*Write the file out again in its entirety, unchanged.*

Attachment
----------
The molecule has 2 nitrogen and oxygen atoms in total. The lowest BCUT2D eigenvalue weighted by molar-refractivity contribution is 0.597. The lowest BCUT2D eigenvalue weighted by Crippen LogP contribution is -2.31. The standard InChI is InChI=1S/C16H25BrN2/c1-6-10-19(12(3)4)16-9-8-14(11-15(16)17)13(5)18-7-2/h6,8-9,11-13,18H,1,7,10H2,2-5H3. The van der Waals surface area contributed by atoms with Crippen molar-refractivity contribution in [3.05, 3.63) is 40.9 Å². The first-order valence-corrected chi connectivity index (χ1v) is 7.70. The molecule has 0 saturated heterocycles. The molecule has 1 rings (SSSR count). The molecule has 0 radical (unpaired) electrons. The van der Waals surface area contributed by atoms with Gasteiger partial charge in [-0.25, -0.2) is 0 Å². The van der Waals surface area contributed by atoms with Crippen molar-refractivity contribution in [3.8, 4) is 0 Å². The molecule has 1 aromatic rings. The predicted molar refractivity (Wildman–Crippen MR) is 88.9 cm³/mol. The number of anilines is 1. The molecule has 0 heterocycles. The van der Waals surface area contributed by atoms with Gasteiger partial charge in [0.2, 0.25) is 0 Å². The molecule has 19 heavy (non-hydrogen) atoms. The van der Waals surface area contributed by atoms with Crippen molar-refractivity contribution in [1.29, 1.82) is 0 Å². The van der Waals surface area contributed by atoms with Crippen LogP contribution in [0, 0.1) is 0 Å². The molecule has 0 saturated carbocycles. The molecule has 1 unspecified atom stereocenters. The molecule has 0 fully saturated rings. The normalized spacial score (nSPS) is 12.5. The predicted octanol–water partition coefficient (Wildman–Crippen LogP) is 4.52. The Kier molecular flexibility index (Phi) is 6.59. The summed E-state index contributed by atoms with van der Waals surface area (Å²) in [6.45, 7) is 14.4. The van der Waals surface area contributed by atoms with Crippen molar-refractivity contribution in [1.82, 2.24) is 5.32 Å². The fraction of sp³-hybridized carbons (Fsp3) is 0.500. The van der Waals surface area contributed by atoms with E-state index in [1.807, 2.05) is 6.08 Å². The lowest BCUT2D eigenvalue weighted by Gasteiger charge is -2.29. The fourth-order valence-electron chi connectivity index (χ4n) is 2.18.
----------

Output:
The molecule has 2 nitrogen and oxygen atoms in total. The lowest BCUT2D eigenvalue weighted by molar-refractivity contribution is 0.597. The lowest BCUT2D eigenvalue weighted by Crippen LogP contribution is -2.31. The standard InChI is InChI=1S/C16H25BrN2/c1-6-10-19(12(3)4)16-9-8-14(11-15(16)17)13(5)18-7-2/h6,8-9,11-13,18H,1,7,10H2,2-5H3. The van der Waals surface area contributed by atoms with Crippen molar-refractivity contribution in [3.05, 3.63) is 40.9 Å². The first-order valence-corrected chi connectivity index (χ1v) is 7.70. The molecule has 0 saturated heterocycles. The molecule has 1 rings (SSSR count). The molecule has 0 radical (unpaired) electrons. The van der Waals surface area contributed by atoms with Gasteiger partial charge in [-0.25, -0.2) is 0 Å². The van der Waals surface area contributed by atoms with Crippen molar-refractivity contribution in [3.8, 4) is 0 Å². The molecule has 1 aromatic rings. The predicted molar refractivity (Wildman–Crippen MR) is 88.9 cm³/mol. The number of anilines is 1. The molecule has 0 heterocycles. The van der Waals surface area contributed by atoms with Gasteiger partial charge in [0.2, 0.25) is 0 Å². The molecule has 19 heavy (non-hydrogen) atoms. The van der Waals surface area contributed by atoms with Crippen molar-refractivity contribution in [1.29, 1.82) is 0 Å². The van der Waals surface area contributed by atoms with Crippen LogP contribution in [0, 0.1) is 0 Å². The molecule has 0 saturated carbocycles. The molecule has 1 unspecified atom stereocenters. The molecule has 0 fully saturated rings. The normalized spacial score (nSPS) is 12.5. The predicted octanol–water partition coefficient (Wildman–Crippen LogP) is 4.52. The Kier molecular flexibility index (Phi) is 6.59. The summed E-state index contributed by atoms with van der Waals surface area (Å²) in [6.45, 7) is 14.4. The van der Waals surface area contributed by atoms with Crippen molar-refractivity contribution in [1.82, 2.24) is 5.32 Å². The fraction of sp³-hybridized carbons (Fsp3) is 0.500. The van der Waals surface area contributed by atoms with E-state index in [1.807, 2.05) is 6.08 Å². The lowest BCUT2D eigenvalue weighted by Gasteiger charge is -2.29. The fourth-order valence-electron chi connectivity index (χ4n) is 2.18.